ABSTRACT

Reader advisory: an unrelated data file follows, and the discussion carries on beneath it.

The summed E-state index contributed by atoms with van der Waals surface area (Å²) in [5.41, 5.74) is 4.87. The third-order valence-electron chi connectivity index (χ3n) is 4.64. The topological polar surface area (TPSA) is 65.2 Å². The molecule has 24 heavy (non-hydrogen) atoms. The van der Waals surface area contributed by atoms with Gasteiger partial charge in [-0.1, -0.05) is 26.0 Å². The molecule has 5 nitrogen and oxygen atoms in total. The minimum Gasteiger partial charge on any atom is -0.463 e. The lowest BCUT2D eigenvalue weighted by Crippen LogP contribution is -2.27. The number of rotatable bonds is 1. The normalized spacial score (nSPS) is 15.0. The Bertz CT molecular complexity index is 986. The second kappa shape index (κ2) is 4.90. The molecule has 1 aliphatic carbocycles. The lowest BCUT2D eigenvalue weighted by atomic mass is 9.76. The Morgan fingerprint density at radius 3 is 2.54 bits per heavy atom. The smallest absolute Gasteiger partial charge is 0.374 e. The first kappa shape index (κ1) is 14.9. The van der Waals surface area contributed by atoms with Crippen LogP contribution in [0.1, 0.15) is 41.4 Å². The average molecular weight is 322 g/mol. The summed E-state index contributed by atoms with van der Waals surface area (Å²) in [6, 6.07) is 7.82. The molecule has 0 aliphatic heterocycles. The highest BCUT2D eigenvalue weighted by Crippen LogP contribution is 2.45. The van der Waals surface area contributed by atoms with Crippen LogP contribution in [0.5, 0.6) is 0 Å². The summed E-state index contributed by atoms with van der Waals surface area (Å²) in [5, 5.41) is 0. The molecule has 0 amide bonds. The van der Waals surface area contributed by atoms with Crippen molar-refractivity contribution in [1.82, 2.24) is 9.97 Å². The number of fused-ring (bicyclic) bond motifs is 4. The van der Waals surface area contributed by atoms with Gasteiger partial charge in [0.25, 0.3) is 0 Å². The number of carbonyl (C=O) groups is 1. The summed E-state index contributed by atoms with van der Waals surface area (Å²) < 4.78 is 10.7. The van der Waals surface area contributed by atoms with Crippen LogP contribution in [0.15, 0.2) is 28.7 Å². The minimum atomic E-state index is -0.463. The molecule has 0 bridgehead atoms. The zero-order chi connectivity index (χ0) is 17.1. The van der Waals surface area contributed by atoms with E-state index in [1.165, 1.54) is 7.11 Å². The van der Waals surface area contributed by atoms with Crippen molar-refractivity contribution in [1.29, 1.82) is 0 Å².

Large segments of the American public are skeptical of human evolution. Surveys consistently find that sizable minorities of the population, frequently near half, deny that an evolutionary process describes how human life developed (Berkman and Plutzer 2010; Keeter and Horowitz 2009; Newport 2012). When measuring confidence in their position, substantially more respondents have confidence that evolution is not the best explanation for human life than those who are confident that it is (Miller, Scott, and Okamoto 2006). In international comparison, these high rates in the United States are clearly outliers (Mazur 2004; Miller, Scott, and Okamoto 2006). Why is it that such large proportions of the American population deny the basic legitimacy of evolution? What generates and sustains these beliefs in the face of scientific consensus?